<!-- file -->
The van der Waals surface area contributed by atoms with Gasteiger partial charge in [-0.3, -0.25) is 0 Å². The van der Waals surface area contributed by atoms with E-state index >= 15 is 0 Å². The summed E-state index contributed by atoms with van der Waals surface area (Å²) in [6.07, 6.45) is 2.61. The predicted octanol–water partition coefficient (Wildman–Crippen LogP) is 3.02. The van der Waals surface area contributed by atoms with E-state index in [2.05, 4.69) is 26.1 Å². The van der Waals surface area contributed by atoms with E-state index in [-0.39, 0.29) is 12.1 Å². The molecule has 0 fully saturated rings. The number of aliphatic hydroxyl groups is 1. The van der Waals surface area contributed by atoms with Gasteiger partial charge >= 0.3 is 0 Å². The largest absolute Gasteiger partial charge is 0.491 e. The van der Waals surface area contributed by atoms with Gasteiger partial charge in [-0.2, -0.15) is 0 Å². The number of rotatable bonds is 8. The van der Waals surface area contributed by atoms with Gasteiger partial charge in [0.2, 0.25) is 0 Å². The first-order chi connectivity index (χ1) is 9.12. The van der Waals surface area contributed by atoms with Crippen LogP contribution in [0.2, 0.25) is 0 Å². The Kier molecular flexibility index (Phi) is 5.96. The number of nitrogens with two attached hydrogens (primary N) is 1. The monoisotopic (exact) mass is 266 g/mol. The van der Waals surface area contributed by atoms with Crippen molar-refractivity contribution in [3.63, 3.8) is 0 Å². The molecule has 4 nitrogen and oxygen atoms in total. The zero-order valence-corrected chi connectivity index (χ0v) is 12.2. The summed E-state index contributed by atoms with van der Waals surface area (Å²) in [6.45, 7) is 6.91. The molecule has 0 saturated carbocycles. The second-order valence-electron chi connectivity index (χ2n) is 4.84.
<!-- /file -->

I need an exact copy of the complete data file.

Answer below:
The van der Waals surface area contributed by atoms with Gasteiger partial charge in [-0.3, -0.25) is 0 Å². The van der Waals surface area contributed by atoms with E-state index >= 15 is 0 Å². The summed E-state index contributed by atoms with van der Waals surface area (Å²) in [6.07, 6.45) is 2.61. The predicted octanol–water partition coefficient (Wildman–Crippen LogP) is 3.02. The van der Waals surface area contributed by atoms with E-state index in [2.05, 4.69) is 26.1 Å². The van der Waals surface area contributed by atoms with E-state index in [-0.39, 0.29) is 12.1 Å². The molecule has 0 fully saturated rings. The number of aliphatic hydroxyl groups is 1. The van der Waals surface area contributed by atoms with Gasteiger partial charge >= 0.3 is 0 Å². The largest absolute Gasteiger partial charge is 0.491 e. The van der Waals surface area contributed by atoms with Gasteiger partial charge in [-0.2, -0.15) is 0 Å². The number of rotatable bonds is 8. The van der Waals surface area contributed by atoms with Gasteiger partial charge in [0.2, 0.25) is 0 Å². The first-order chi connectivity index (χ1) is 9.12. The van der Waals surface area contributed by atoms with Crippen LogP contribution in [0.2, 0.25) is 0 Å². The Kier molecular flexibility index (Phi) is 5.96. The number of nitrogens with two attached hydrogens (primary N) is 1. The monoisotopic (exact) mass is 266 g/mol. The van der Waals surface area contributed by atoms with Crippen molar-refractivity contribution in [3.63, 3.8) is 0 Å². The molecule has 4 nitrogen and oxygen atoms in total. The zero-order valence-corrected chi connectivity index (χ0v) is 12.2. The summed E-state index contributed by atoms with van der Waals surface area (Å²) in [6.45, 7) is 6.91. The molecule has 0 saturated carbocycles. The second-order valence-electron chi connectivity index (χ2n) is 4.84.